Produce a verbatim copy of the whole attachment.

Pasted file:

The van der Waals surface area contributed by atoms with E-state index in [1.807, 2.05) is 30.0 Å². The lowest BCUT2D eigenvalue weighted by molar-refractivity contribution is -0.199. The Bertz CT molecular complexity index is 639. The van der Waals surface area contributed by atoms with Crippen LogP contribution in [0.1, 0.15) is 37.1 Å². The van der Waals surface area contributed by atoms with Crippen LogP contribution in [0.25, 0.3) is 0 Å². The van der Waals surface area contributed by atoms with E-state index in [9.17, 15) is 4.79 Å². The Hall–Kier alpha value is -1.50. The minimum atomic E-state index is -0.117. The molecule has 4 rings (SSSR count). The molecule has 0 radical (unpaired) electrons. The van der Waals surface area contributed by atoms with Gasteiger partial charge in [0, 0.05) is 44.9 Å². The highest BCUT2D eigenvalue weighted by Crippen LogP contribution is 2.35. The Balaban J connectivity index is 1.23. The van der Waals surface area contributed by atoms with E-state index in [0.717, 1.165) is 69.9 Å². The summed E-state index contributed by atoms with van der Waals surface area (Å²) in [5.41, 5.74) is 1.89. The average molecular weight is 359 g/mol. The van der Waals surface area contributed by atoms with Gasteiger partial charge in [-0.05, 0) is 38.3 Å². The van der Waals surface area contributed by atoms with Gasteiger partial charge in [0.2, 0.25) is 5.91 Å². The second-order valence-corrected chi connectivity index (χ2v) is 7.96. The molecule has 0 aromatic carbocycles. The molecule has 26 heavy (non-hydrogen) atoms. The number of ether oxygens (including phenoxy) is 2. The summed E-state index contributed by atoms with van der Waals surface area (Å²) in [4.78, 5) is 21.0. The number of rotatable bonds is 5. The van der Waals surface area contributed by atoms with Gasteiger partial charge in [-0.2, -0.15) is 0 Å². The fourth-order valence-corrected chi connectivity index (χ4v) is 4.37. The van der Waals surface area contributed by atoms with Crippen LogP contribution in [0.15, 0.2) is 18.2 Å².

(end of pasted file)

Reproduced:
The van der Waals surface area contributed by atoms with E-state index in [1.807, 2.05) is 30.0 Å². The lowest BCUT2D eigenvalue weighted by molar-refractivity contribution is -0.199. The Bertz CT molecular complexity index is 639. The van der Waals surface area contributed by atoms with Crippen LogP contribution in [0.1, 0.15) is 37.1 Å². The van der Waals surface area contributed by atoms with Crippen LogP contribution in [0.25, 0.3) is 0 Å². The van der Waals surface area contributed by atoms with E-state index in [9.17, 15) is 4.79 Å². The Hall–Kier alpha value is -1.50. The minimum atomic E-state index is -0.117. The molecule has 4 rings (SSSR count). The molecule has 0 radical (unpaired) electrons. The van der Waals surface area contributed by atoms with Gasteiger partial charge in [0, 0.05) is 44.9 Å². The highest BCUT2D eigenvalue weighted by Crippen LogP contribution is 2.35. The Balaban J connectivity index is 1.23. The van der Waals surface area contributed by atoms with E-state index in [0.717, 1.165) is 69.9 Å². The summed E-state index contributed by atoms with van der Waals surface area (Å²) in [5.41, 5.74) is 1.89. The average molecular weight is 359 g/mol. The van der Waals surface area contributed by atoms with Gasteiger partial charge in [-0.05, 0) is 38.3 Å². The van der Waals surface area contributed by atoms with Gasteiger partial charge in [0.2, 0.25) is 5.91 Å². The second-order valence-corrected chi connectivity index (χ2v) is 7.96. The molecule has 0 aromatic carbocycles. The molecule has 26 heavy (non-hydrogen) atoms. The number of ether oxygens (including phenoxy) is 2. The summed E-state index contributed by atoms with van der Waals surface area (Å²) in [4.78, 5) is 21.0. The number of rotatable bonds is 5. The van der Waals surface area contributed by atoms with Gasteiger partial charge in [-0.2, -0.15) is 0 Å². The fourth-order valence-corrected chi connectivity index (χ4v) is 4.37. The van der Waals surface area contributed by atoms with Crippen LogP contribution in [0.15, 0.2) is 18.2 Å².